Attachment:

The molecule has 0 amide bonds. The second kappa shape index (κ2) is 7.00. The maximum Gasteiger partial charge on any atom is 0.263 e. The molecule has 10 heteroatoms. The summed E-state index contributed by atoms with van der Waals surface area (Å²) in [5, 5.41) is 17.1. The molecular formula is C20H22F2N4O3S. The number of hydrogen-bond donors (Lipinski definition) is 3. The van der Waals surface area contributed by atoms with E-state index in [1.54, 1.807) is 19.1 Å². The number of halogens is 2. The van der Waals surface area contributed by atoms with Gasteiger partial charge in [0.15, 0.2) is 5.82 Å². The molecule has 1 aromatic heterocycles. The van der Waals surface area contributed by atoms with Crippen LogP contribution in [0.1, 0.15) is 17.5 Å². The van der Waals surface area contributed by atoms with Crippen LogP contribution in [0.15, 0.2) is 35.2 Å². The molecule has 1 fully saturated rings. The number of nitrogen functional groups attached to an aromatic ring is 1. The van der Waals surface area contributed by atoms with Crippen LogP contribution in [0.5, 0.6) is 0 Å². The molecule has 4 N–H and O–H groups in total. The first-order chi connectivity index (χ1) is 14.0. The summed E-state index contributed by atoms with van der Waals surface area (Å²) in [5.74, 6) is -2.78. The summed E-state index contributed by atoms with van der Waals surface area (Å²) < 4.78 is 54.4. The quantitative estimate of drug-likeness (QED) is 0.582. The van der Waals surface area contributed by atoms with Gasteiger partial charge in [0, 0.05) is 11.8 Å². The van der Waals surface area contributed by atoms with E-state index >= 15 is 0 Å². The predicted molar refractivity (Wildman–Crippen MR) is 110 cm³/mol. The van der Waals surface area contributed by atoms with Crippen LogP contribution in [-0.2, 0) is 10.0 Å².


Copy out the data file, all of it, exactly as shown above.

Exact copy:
The molecule has 0 amide bonds. The second kappa shape index (κ2) is 7.00. The maximum Gasteiger partial charge on any atom is 0.263 e. The molecule has 10 heteroatoms. The summed E-state index contributed by atoms with van der Waals surface area (Å²) in [5, 5.41) is 17.1. The molecular formula is C20H22F2N4O3S. The number of hydrogen-bond donors (Lipinski definition) is 3. The van der Waals surface area contributed by atoms with E-state index in [1.54, 1.807) is 19.1 Å². The number of halogens is 2. The van der Waals surface area contributed by atoms with Gasteiger partial charge in [0.15, 0.2) is 5.82 Å². The molecule has 1 aromatic heterocycles. The van der Waals surface area contributed by atoms with Crippen LogP contribution in [0.1, 0.15) is 17.5 Å². The van der Waals surface area contributed by atoms with Crippen LogP contribution in [0.15, 0.2) is 35.2 Å². The molecule has 1 fully saturated rings. The number of nitrogen functional groups attached to an aromatic ring is 1. The van der Waals surface area contributed by atoms with Crippen LogP contribution in [0.5, 0.6) is 0 Å². The molecule has 4 N–H and O–H groups in total. The first-order chi connectivity index (χ1) is 14.0. The summed E-state index contributed by atoms with van der Waals surface area (Å²) in [5.74, 6) is -2.78. The summed E-state index contributed by atoms with van der Waals surface area (Å²) < 4.78 is 54.4. The quantitative estimate of drug-likeness (QED) is 0.582. The van der Waals surface area contributed by atoms with Gasteiger partial charge in [0, 0.05) is 11.8 Å². The van der Waals surface area contributed by atoms with E-state index >= 15 is 0 Å². The predicted molar refractivity (Wildman–Crippen MR) is 110 cm³/mol. The van der Waals surface area contributed by atoms with Crippen LogP contribution in [-0.2, 0) is 10.0 Å².